Do you love big bluegill?
i have a pond in the field across from my house filled with thousands of little gills 2-4 inchers whats the best way to manage this for larger ones
Hi Duane, welcome to BBG! Managing an existing pond for big Bluegill can present many challenges, especially when a stunted population is already present. Often, killing off the pond and starting fresh is advised, but every situation is different, and there may be other means available to you, depending upon the time and resources you have available.
Have you been over at PondBoss yet? If not, you would be well advised do drop by and introduce yourself. Have a clear picture of what you want out of your pond ready, as well as the particulars: species present, pond size and depth, resources, etc. Check here:http://forums.pondboss.com/ubbthreads.php
Not trying to steer you somewhere else, just wanting to make every option available to you. Some of us here at BBG do manage ponds for ourselves and others, so you may find an option that suits you right here. Welcome to BBG!
thanks for the help. idont own the property but am allowed to take care of the pond.my kids love catching the little ones. would the introduction of a couple small bass help? pond is aprox 150' x 75' deepest point is 8'
I'm sure that adding Bass would be a start, but I'd be willing to bet that it will take more than a couple. Do you ever catch larger BG out of this pond? Say, over 7"? I'm curious as to whether or not the BG are small because they're overcrowded, or if they have become stunted, and are maturing at a smaller physical size. If that be the case, then your job is harder...in essence, you're fighting genetics as well as overcrowding.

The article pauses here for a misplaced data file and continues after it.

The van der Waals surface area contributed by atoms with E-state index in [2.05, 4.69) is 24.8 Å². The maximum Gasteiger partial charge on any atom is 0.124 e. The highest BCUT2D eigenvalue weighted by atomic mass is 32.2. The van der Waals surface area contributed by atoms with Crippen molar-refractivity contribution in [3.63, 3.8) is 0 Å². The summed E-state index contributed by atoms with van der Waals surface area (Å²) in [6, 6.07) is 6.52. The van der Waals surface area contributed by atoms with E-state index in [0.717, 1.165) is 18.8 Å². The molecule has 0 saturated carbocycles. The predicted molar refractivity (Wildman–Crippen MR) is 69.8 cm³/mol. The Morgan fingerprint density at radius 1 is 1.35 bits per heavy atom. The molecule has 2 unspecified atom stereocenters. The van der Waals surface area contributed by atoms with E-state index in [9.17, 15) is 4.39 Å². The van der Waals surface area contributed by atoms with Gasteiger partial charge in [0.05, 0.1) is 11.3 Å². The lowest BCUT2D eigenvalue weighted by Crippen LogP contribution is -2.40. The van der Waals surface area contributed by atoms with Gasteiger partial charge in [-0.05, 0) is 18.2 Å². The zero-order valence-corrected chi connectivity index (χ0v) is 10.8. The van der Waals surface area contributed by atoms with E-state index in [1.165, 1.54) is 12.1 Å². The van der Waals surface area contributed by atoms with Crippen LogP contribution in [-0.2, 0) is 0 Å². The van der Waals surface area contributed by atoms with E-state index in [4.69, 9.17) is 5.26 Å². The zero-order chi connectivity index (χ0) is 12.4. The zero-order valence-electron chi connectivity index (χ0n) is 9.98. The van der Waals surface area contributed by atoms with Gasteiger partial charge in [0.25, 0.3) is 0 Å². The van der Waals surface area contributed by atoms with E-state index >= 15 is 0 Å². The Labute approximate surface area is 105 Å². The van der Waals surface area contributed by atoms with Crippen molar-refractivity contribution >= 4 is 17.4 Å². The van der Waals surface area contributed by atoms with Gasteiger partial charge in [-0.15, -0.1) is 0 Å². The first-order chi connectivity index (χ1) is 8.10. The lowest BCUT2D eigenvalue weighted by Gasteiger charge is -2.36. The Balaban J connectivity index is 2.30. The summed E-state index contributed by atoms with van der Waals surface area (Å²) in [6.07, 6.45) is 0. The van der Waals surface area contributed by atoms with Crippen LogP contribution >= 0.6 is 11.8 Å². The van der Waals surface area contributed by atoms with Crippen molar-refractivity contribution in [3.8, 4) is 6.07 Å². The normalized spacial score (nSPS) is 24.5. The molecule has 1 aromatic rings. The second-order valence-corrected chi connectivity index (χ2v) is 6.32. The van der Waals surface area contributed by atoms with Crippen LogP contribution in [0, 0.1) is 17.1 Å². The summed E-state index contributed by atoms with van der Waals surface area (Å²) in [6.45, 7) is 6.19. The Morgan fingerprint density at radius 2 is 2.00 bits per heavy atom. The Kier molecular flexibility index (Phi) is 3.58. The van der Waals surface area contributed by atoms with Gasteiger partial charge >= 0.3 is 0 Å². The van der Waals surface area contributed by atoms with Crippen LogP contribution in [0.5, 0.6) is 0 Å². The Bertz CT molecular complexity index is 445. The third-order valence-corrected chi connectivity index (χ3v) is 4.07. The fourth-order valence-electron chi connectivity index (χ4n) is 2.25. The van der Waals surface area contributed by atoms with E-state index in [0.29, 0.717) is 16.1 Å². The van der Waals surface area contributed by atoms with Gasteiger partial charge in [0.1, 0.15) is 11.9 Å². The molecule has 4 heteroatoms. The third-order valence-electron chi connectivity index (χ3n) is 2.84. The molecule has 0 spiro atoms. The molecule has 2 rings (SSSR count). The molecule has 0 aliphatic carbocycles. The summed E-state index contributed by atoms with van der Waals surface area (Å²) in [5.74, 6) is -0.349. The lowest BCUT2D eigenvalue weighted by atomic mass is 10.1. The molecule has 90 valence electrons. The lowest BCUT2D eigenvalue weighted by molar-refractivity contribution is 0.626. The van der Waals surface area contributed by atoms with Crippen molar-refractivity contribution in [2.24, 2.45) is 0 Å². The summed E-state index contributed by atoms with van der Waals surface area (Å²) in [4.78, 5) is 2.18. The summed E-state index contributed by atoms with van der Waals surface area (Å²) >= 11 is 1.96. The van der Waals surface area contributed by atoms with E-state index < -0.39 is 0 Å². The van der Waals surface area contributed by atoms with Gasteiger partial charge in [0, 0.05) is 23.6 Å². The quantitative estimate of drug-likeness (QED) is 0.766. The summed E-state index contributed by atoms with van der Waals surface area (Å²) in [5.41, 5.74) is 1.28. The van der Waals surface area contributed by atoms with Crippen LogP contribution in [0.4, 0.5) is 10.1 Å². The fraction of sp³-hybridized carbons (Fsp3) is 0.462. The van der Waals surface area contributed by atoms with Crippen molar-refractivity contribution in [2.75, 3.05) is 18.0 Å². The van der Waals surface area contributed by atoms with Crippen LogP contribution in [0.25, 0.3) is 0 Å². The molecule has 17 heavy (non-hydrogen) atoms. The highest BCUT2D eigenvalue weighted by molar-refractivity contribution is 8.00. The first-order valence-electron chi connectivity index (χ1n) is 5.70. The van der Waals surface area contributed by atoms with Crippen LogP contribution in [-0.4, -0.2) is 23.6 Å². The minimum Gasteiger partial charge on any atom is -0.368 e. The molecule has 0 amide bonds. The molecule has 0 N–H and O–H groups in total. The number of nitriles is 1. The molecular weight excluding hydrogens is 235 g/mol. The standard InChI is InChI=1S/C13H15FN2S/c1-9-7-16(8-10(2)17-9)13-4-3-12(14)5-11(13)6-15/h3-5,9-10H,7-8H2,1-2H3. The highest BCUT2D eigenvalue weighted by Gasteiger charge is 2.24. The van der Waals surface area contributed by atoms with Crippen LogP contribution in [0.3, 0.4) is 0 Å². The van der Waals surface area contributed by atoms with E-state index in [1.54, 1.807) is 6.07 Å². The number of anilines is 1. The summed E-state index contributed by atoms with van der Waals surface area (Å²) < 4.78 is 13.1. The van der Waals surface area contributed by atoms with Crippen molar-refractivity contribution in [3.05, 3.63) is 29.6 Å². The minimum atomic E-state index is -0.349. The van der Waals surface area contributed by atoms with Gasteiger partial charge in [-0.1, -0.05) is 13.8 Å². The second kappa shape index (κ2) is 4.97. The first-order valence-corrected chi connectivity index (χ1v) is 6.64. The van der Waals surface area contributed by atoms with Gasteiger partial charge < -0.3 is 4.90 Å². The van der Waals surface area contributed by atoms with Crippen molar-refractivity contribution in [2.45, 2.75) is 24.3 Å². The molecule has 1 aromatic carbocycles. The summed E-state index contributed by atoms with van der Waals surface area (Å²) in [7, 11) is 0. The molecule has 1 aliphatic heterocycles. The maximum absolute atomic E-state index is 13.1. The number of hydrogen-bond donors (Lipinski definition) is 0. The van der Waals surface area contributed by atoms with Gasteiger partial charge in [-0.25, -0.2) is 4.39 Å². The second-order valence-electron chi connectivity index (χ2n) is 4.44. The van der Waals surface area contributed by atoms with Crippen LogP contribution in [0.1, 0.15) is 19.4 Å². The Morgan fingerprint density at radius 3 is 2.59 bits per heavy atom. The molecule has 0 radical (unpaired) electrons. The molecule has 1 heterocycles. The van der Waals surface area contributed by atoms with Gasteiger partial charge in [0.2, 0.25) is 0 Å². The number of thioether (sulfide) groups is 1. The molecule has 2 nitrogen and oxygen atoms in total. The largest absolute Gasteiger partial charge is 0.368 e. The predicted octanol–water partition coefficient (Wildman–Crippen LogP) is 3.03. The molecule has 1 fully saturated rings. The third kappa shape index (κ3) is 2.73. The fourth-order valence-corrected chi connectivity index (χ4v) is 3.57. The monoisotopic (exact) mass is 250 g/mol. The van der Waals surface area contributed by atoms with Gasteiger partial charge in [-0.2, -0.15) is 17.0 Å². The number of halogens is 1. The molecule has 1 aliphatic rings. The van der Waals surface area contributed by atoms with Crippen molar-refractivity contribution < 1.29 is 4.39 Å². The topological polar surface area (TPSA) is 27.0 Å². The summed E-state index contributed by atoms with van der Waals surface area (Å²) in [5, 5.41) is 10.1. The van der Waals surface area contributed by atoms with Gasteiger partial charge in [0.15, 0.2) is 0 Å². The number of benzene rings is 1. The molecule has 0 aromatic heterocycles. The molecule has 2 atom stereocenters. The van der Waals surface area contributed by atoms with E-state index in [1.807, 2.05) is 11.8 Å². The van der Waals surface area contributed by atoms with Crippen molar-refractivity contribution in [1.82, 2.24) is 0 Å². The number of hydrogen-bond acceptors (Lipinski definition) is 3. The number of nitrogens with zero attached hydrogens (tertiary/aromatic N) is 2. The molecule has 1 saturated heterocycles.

Tony's right, Duane - you'd be better off poisoning the pond and starting over. It would only take about $100 worth of rotenone to treat a pond that size, and you'd be about three to four years ahead of what it would take to turn it around simply by stocking bass.
If rotenone isn't an option, you would need to stock at least thirty largemouth 10" or better. Once you have the bass in there, feeding a high-protein food, ideally on a daily basis with an automatic feeder, will get the bluegill to growing, though they aren't going to grow much until they're thinned out. If you can stock fifty largemouth 10" or better, that would be ideal, as they'll thin out the bluegill quicker. Don't keep any bass, ever, or, if you have the authority, allow anyone else to keep bass either. Once the bluegill start turning around, don't keep any over 8". Once you have them greatly thinned, adding a few large bluegill, 8"+, from a lake or pond that regularly produces very big bluegill, will help the genetics - but DON'T do this until the largemouth you stock have gotten the small bluegill under control to the extent that bluegill under 5" are no longer common.
Are you fairly certain the pond has some water 8' deep? If it's shallower than that, you could be at serious risk of winterkill. Once you have the bass in there, do your best to keep snow off a portion of the ice in wintertime to allow sunlight to penetrate so there's less chance of a winter kill from oxygen depletion. Installing a bottom-diffuser aerator would be ideal but I don't know how much you want to spend on the pond.
i have seen a few larger fish in this pond but getting past the small ones is the problem